Picture Books – Nerdy Birdy Tweets; Where Oliver Fits; Town is by the Sea

Reynolds, Aaron. Nerdy Birdy Tweets. Ill. Matt Davies, Roaring Brook Press, 2017. 978-1-62672-128-9. Unpaged. $17.99. Gr. K-2.

“One real live you is worth a thousand Tweetster friends.” and so is the lesson of Nerdy Birdy Tweets, a humourous look at how society manages friendship and what true friendship truly means.  Nerdy Birdy and Vulture are best friends, but when Nerdy Birdy joins Tweetser he ignores Vulture for his hundreds of “friends”, many of whom Nerdy Birdy has never met.  When Vulture joins Tweetster everything seems okay until Nerdy Birdy shares a picture and comment about Vulture that hurts her feelings.  Now, Nerdy Birdy must figure out what to do, but none of his “friends” on Tweetster are helpful.  It’s up to Nerdy Birdy to find Vulture and make things right again because “One real live you is worth a thousand Tweetster friends.”  Thoughts:  This is a wonderful book about friendship and what true friendship is.  It teaches young children to think about your actions before putting them out there for everyone to see.  Many adults could learn from this picture book.  The illustrations, as always, are fabulous.  They are colorful and fun to interact with through both the spoken text and written text.

Picture Book      Erin Bechdel, Beaver Area SD

 

Atkinson, Cale. Where Oliver Fits. Tundra Books, 2017. 978-1-101-91907-1. Unpaged. $17.99. Gr. K-2.

Oliver doesn’t seem to fit in.  He’s too short or not square enough; his color isn’t right, or he’s too round.  He just doesn’t fit in, but Oliver wants to fit in, so he decides to change himself in order to fit in.  He’s accepted by the purple puzzle, but he wonders, “If I have to hide and pretend I’m someone else, am I really still me?”  Then he questions, “And if I can’t be me, then what fun is it to fit in?”  When Oliver decides to just be himself, he realizes that other puzzle pieces have changed their appearances to try to fit in.  He realizes that being oneself is better than trying to fit in because in time one will find his fit.  THOUGHTS:  This is a beautifully, brightly illustrated text about staying true to one’s own character and self.  This is a lesson that everyone needs throughout life and is especially important for students developing their own personalities and character.  The symbolism of Oliver as a puzzle piece is also a great way of introducing symbolism to elementary students.  This is a great picture book not only for elementary students but for character lessons in middle and high school.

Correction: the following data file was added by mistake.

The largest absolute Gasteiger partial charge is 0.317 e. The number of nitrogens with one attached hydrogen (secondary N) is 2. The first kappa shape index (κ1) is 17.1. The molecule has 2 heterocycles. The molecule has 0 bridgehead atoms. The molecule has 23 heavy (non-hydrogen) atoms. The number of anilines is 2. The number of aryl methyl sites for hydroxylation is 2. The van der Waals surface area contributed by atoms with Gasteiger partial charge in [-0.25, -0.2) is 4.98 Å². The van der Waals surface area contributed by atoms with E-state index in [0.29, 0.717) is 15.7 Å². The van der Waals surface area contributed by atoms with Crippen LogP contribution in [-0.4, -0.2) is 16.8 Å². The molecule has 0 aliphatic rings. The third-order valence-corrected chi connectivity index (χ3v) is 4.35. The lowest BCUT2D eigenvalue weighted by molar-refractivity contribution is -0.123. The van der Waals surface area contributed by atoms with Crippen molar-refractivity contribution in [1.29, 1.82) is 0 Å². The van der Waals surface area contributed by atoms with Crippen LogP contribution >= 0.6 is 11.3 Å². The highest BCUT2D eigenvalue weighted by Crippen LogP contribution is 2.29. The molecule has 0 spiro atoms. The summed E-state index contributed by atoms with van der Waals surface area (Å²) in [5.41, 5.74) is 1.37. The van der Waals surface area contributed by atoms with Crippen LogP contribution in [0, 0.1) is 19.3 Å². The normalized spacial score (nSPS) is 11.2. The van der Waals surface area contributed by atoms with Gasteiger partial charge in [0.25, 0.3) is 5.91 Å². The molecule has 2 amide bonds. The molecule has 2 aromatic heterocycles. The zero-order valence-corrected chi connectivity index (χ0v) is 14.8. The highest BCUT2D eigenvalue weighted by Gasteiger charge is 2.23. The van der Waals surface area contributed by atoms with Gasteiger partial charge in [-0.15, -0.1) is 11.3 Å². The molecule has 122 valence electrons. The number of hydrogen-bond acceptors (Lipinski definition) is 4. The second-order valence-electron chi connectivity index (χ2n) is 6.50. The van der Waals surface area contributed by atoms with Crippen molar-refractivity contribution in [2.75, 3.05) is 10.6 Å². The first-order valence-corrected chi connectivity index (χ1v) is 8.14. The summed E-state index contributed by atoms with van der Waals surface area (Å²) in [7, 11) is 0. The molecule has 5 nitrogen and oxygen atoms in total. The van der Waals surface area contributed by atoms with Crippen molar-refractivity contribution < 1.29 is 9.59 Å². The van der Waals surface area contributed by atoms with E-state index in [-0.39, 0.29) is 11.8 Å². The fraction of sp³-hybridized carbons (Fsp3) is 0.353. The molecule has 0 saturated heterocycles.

Picture Book    Erin Bechdel, Beaver Area SD

 

Schwartz, Joanne. Town Is By the Sea. Ill.  Sydney Smith. Groundwood Books, 2017.  978-15549-8716. $19.95. 52 pp. Gr. K-2.

This picture book follows one day in the life of a Cape Breton boy in the 1950s as he plays by the sea, visits a friend, runs an errand for his mother, and thinks of his father working in the mines deep beneath the sea.  Beautifully illustrated, this is a well-crafted mix of light and dark, seen in the sunshine on the sea vs. the deep dark of the mines and in the freedom of childhood vs. the dirt and weightiness of adulthood.  The boy loves his family and town, and his family loves him.  There is no sadness over their lives or of the change that will come from growing up.  The book matter-of-factly ends, “One day, it will be my turn. I’m a miner’s son. In my town, that’s the way it goes.” THOUGHTS: This is a frank and respectful look at hard expectations, well-written and well-illustrated.  

Picture Book      Melissa Scott, Shenango Area SD

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